As our lives become increasingly fast-paced, with everything accessible at merely the touch of a button, both our personal and professional lives are becoming increasingly high-pressured and demanding upon our emotional resources. Whether facing an important meeting or presentation within a business setting, training to compete at the Olympic Games, or preparing to serve within the military where the stakes are frighteningly high, everyone faces challenging situations which put their emotional control to the test. Therefore, coping under pressure has become a valuable, if not vital skill that can facilitate success in competitive domains such as sport and business, the performing arts, and life-threatening situations such as military operations. As a result, developing coping mechanisms to implement in high pressure situations are of benefit to all individuals who are striving to improve their performance under pressure.

As the margin between individuals’ skills and physical capabilities decreases, searching for something to gain that extra edge over opponents has become increasingly vital within performance. This is perhaps most relevant in competitive areas such as business and sports, but also various other areas which require a high level of skill and ability to withstand pressure. In recent years, the ‘something’ that performers have been looking for has been psychology. With performance at such a high and competitive level in many domains, psychology is perhaps one of the most neglected areas in terms of implementing skills to improve performance and outperform competitors. Therefore, by exploring and adopting a range of psychological skills, individuals are able to improve their performance within high pressure situations, regardless of their domain. In light of this, this blog aims to discuss performing under pressure and the relevance of capitalising on performance improvement as a result of psychology.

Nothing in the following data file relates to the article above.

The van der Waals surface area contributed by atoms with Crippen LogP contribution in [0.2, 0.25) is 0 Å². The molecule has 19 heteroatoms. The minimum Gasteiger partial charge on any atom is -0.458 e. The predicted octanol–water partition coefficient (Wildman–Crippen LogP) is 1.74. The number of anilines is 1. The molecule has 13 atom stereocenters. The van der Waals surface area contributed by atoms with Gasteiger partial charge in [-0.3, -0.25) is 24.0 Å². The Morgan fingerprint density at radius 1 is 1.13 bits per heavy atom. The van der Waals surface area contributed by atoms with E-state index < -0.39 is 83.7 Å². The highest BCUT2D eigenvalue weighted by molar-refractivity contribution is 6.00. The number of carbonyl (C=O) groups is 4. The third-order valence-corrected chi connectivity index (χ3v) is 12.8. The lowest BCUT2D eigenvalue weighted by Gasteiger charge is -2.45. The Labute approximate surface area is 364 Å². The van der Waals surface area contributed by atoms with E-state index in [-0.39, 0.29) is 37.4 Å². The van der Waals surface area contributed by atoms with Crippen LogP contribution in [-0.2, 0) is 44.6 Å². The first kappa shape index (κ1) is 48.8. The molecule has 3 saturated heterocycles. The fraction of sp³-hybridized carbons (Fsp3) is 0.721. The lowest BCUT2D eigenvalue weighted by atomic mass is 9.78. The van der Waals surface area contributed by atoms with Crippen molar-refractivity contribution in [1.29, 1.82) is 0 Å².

As aforementioned, coping under pressure is perhaps one of the most sought after psychological skills in terms of performance. One particularly challenging aspect of coping under pressure is emotional control. Emotional control involves implementing strategies to maintain, modify or display emotions in order to achieve one’s goals, and is often required when there is a discrepancy between an individuals’ current and desired emotions (Gross and Thompson, 2007). Emotional control and regulation is often considered a significant element of successful performance and psychological wellbeing across many domains. But how can we achieve emotional control if we are unable to recognise and acknowledge emotions? This is where Emotional Intelligence perhaps precedes the ability to effectively control our emotions. Emotional Intelligence refers to developing an awareness of one’s own and others’ emotions. When speaking about performance under pressure, Olympic sprinter Michael Johnson stated that “First of all you have to acknowledge the pressure, but you can’t ignore it. That’s the mistake a lot of athletes and people make”. (BBC Sport, 2012) This quote supports the value of Emotional Intelligence in becoming aware of and acknowledging your environment and emotions in order to effectively cope under pressure.